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Track List: 1. Where Moth & Rust Destroy 7:15 2. Restoring the Locust Years 3:30 3. Drawn & Quartered 8:12 4. A Ghost At the Wheel 4:18 5. Architeuthis 6:50 6. Melting the Golden Calf 6:54 7. Convoluted Absolutes 5:37 8. Healing Waters of the Tigris 9:31 9. In Death We Rise 7:02 All music & lyrics: by Kirkpatrick, except 4 & 7 - lyrics by: Easter. Line-up: Ted Kirkpatrick - drums & dulcimers; rhythm guitars (+ Bazuki - on 8) Luke Easter - vocals Steve Andino - basses With: Marty Friedman - lead guitars (on all tracks, except 4 & 7) Bruce Franklin - lead guitars (on 4 & 7) Dave Bullock - violins (on 3, 5, & 9) Produced & engineered by Bill Metoyer. Recorded entirely on Pro Tools.
Preamble. Not counting EP & compilations, "Where Moth & Rust Destroy" is the seventh studio album by Tourniquet. Having heard all four of the (first) albums that the band released in the first half of the 1990s, I am quite well familiar with the early creation of this Christian outfit playing Progressive Thrash-Metal. In 1996, I have written and published the book: "Progressive Rock & Progressive Metal", one of the entries of which is dedicated to Tourniquet. I think I should send a couple of copies of that book to Metal Blade, even though the band's debut album, "Stop the Bleeding" (1990), was released by the other label - at least on LP. (It was the Christian Intence label, as far as I remember.) Apart from Ted Kirkpatrick, who is the only original Tourniquet member in the current line-up of the trio, the band's original line-up included Gary Ritter (vocals), Gary Lenaire (bass & rhythm guitars), J. James, and M. Lewis, both of the latter of which were guest musicians (on bass & lead guitars).
The Album. Although there are no instrumental compositions on "Where Moth & Rust Destroy", purely instrumental arrangements abound, on average, about two thirds of the album. That Progressive Thrash-Metal / Techno-Metal, which was typical for the early creation of Tourniquet, is present only on the first two songs on the album: Where Moth & Rust Destroy and Restoring the Locust Years. Here however, heavy and high-speed arrangements are enriched with the classical-like solos of guitar performed by Marty Friedman (of Megadeth & solo fame). The music on A Ghost At the Wheel and Melting the Golden Calf (4 & 6) represents a highly original Progressive Doom-Metal with elements of Techno-Thrash. The contents of the last song on the album, In Death We Rise, which is just filled with magic and hypnotism, are in some ways close to those on both of the said songs. However, all the arrangements on it are completely slow, and the fact that the violin passages are here combined (and harmonized!) with heavy musical textures (or vice versa) allows me to define the stylistics of this song as a blend of Progressive Doom-Metal and Classical Music. Apart from the parts of Rock instruments, the magical passages of violin are also present on the 'inquisitional' Drawn & Quartered and Architeuthis (3 & 5). Some parts of each of these songs are free from heavy elements, though the first of them features in addition an episode consisting exclusively of solos and rhythms of acoustic guitar. A blend of (just) Prog-Metal and Classical Music, performed by dints of Progressive Rock, with elements of a guitar-based Art-Rock is what the music on these brilliant songs is about. By the way, Marty's solos on an electric guitar (and they'll undoubtedly remind you of Classical Academic* Music) are present on both of the said songs as well. (* Due to the appearance of a 12-tone compositional scale in the first half of the last millennium, Classical Music became one of the two branches of Academic Music, the second of which is Avant-garde Academic Music.) Another guest guitarist on the album, Bruce Franklin, contributed the classical-like guitar solo to the amazing Convoluted Absolutes (7), the stylistics of which is Prog-Metal with elements of Classical Music and a guitar-based Art-Rock. The remaining, the longest track on the album: Healing Waters of the *Tigris (8) is another gem in the crown of this masterpiece. Opened with excellent solos of the old Byzantine acoustic instrument, Bazuki, the overtones of which remind me of those of Sitar, this song represents a triple union of Prog-Metal, European Classical Music, and that of the East. (* What's curious is that Eden was located between the rivers of Tigris and Euphrates, and these are currently the main waterways of Iraq.) Finally, it must be mentioned that Luke Easter is an excellent chameleon singer, though all of his varied vocals are far from pastoral intonations. A few songs on the album feature the parts of a 'male choir', all of which are just the overdubs of Luke's wonderful and very diverse vocals. As for the performance capabilities of Steve Andino, and especially those of Tourniquet's main man, Ted Kirkpatrick, they're more than merely outstanding.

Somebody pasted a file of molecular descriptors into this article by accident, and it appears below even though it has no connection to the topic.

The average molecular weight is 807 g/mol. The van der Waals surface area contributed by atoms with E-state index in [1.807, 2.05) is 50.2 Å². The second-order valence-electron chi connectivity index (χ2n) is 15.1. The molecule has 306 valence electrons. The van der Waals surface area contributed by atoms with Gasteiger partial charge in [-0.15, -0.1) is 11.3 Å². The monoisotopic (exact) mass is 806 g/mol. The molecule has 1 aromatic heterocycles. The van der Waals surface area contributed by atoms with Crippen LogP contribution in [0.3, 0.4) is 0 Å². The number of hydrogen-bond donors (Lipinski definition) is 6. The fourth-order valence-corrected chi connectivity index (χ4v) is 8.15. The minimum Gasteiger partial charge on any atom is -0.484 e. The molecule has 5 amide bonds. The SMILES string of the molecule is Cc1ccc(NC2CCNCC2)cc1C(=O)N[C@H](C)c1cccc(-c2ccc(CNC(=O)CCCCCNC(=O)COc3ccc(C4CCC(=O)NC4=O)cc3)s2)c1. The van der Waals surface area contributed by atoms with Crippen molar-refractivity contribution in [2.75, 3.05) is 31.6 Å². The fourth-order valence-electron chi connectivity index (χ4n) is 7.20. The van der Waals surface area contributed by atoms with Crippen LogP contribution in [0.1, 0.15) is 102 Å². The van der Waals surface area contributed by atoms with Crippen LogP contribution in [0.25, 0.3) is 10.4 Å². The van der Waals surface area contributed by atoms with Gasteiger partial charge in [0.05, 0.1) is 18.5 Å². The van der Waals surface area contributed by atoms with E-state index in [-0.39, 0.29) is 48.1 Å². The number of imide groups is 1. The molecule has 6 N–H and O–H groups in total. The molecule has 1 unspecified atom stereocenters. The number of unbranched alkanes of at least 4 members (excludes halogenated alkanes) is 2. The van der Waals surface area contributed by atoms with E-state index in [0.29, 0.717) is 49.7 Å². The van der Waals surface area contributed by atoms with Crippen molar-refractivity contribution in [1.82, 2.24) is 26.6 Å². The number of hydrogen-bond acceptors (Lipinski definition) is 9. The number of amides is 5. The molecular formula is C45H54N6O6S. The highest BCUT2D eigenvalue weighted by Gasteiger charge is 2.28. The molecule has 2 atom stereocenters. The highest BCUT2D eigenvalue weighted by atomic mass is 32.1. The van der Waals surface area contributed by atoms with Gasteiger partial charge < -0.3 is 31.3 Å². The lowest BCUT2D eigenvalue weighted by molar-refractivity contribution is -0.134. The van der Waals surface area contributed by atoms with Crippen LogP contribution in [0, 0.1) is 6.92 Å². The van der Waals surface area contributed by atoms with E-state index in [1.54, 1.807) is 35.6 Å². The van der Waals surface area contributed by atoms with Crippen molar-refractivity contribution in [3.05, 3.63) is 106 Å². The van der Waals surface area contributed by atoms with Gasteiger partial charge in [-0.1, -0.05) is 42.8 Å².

Summary. Everything that Tourniquet presented on "Where Moth & Rust Destroy" is marked with signs of a high originality, high complexity, and high tastefulness. Little repetitions, lots of changes of tempo, tone, and mood, amazing contrasts between the slow and machine-gun fire-like arrangements, the solos done in fourth and fifth, etc: all of these (and not only) are among the hallmarks of this album. Ted Kirkpatrick was always active as a composer, but this album is probably an hour of triumph of him (I can't say more categorically, as I haven't heard the two previous albums by the band). Though the fact that the legendary engineer and producer Bill Metoyer still has a magic touch is also evident, judging by the overall sound of this masterwork. Well, I always regarded Tourniquet as the best Christian Prog-Metal band of all time.
VM: March 17, 2003
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